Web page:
Although our prior research on English to Spanish translation indicated that MT+PE could produce translations equivalent in quality for less time and cost, our current study on the English-Chinese language pair showed that maintaining quality through postediting was more problematic. Translation between English and Chinese presents a challenge due to very divergent syntactic structures (eg, topic-comment structure in Chinese vs subject-verb-object structure in English), frequent dropping of pronouns in Chinese, higher degree of morphology in English, and other linguistic differences. Compared to a language pair like English and Spanish, SMT for English and Chinese generally tends to produce lower-quality results (eg, the results obtained in benchmark evaluations for different language pairs conducted by the US National Institute of Standards and Technology .
Strengths and Limitations
Although, theoretically, professional translators with sufficient training and time should be able to produce an equivalent product through postediting MTs, even with instructions to take the time to provide the best quality translation, the final postedited translations still contained obvious errors that led the quality raters to prefer HTs in most cases. Experienced translators who performed the translations rated the adequacy and fluency of MT+PE lower in general than their less experienced counterparts and commented that for many machine-translated sentences it would be easier to start with the English version than to correct the MT version. However, it should be noted that our prior evaluation of health department translation processes found that HT documents undergo multiple editing cycles to ensure translation quality and cultural appropriateness. In the studies reported on here, the machine-translated documents underwent only one round of postediting. It is likely that with additional rounds of editing the MT+PE product would be further improved.
Another possible limitation of our study is the use of a single translation engine, Google Translate. However, most SMT systems are based on the same set of underlying statistical models, suggesting that the types and relative frequencies of translation errors would not have been significantly different had a different SMT system been used.
Additional work is needed to improve the quality of MT from English to Chinese. Word sense and word order errors require the most attention for improvement. Our team is currently working to improve these errors. In addition, particular care must be taken in selecting posteditors, documents, and machine translation engines, and in designing postediting instructions and quality control processes.
In the United States, Chinese is the second most common language spoken by LEP individuals and the single most common character language used. However, due to the resources and time involved in human translation, health departments currently offer few health promotion materials in Chinese. Our investigation into the use of MT+PE to produce translations indicates that using the methods that worked for English to Spanish translations was not as effective with translation from English to Chinese. Multiple factors, including quality of MT and expertise of posteditors, may have contributed to these results. Our preliminary follow-up studies suggest that reducing word sense errors and word order errors would improve English to Chinese MTs, while additional training and expertise of bilingual posteditors may be needed in order to successfully apply online MT technology to public health practice. We are performing additional studies to determine how best to improve translation from English to Chinese in order to ensure quality translation at a low cost.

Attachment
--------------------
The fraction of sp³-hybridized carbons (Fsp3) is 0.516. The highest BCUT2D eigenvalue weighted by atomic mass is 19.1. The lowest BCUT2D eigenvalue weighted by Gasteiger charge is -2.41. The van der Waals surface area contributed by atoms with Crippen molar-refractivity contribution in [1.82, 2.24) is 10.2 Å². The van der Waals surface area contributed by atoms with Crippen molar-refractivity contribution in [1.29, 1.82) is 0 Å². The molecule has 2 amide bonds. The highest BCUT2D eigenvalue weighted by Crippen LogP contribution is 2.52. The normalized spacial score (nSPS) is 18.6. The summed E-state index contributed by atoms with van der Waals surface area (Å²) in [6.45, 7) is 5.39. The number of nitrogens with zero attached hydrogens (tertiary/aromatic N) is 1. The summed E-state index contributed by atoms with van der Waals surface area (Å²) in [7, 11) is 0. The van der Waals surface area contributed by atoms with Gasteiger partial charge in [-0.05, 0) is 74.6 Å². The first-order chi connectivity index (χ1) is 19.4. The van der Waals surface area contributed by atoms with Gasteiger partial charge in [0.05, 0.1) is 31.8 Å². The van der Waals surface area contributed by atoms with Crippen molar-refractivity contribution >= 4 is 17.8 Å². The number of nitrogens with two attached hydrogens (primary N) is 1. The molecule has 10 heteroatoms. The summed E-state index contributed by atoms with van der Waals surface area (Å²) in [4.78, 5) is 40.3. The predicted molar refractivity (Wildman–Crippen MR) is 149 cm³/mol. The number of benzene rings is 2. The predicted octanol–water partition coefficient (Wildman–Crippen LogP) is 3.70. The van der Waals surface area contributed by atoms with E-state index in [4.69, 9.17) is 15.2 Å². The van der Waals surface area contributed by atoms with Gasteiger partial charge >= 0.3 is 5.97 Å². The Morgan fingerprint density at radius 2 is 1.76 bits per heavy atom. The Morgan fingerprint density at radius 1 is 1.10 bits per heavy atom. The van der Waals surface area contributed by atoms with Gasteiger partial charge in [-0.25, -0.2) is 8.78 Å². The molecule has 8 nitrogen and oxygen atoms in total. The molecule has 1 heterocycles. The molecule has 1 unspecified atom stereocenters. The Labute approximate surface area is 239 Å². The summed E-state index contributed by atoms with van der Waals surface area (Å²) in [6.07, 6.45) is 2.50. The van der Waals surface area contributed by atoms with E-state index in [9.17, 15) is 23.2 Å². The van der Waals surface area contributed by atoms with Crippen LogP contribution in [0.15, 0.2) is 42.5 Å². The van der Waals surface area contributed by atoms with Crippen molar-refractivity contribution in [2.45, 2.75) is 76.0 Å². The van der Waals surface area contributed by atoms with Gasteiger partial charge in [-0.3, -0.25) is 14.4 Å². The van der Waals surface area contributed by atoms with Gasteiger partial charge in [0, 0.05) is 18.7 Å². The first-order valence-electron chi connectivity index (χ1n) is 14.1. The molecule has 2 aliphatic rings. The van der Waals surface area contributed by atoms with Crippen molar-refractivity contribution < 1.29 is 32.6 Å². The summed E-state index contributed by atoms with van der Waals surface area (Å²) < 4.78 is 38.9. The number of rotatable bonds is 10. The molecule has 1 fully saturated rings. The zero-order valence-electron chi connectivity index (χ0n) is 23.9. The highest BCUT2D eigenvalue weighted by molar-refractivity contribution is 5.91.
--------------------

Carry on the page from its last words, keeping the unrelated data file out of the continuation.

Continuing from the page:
The research reported here was supported by the National Library of Medicine of the National Institutes of Health (NIH) under award number R0110432704. The content is solely the responsibility of the authors and does not necessarily represent the official views of the NIH. The images used inwere created by Hadi Davodpour, Edward Boatman, and Lauren Manninen for the Noun Project. We would also like to thank Beryl Schulman and Julie Loughran for reviewing this manuscript.
Conflicts of Interest
Multimedia Appendix 1
Study source documents and postediting times.PDF File (Adobe PDF File), 41KB
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|CPM: characters per minute|
|HT: human translation|
|LEP: limited English proficiency|
|MT: machine translation|
|NIH: National Institutes of Health|
|SMT: statistical machine translation|
Edited by G Eysenbach; submitted 29.05.15; peer-reviewed by D Capurro, Y Kim, B Massoudi; comments to author 08.07.15; revised version received 18.08.15; accepted 07.10.15; published 17.11.15Copyright
©Anne M Turner, Kristin N Dew, Loma Desai, Nathalie Martin, Katrin Kirchhoff. Originally published in JMIR Public Health and Surveillance (http://publichealth.jmir.org), 17.11.2015.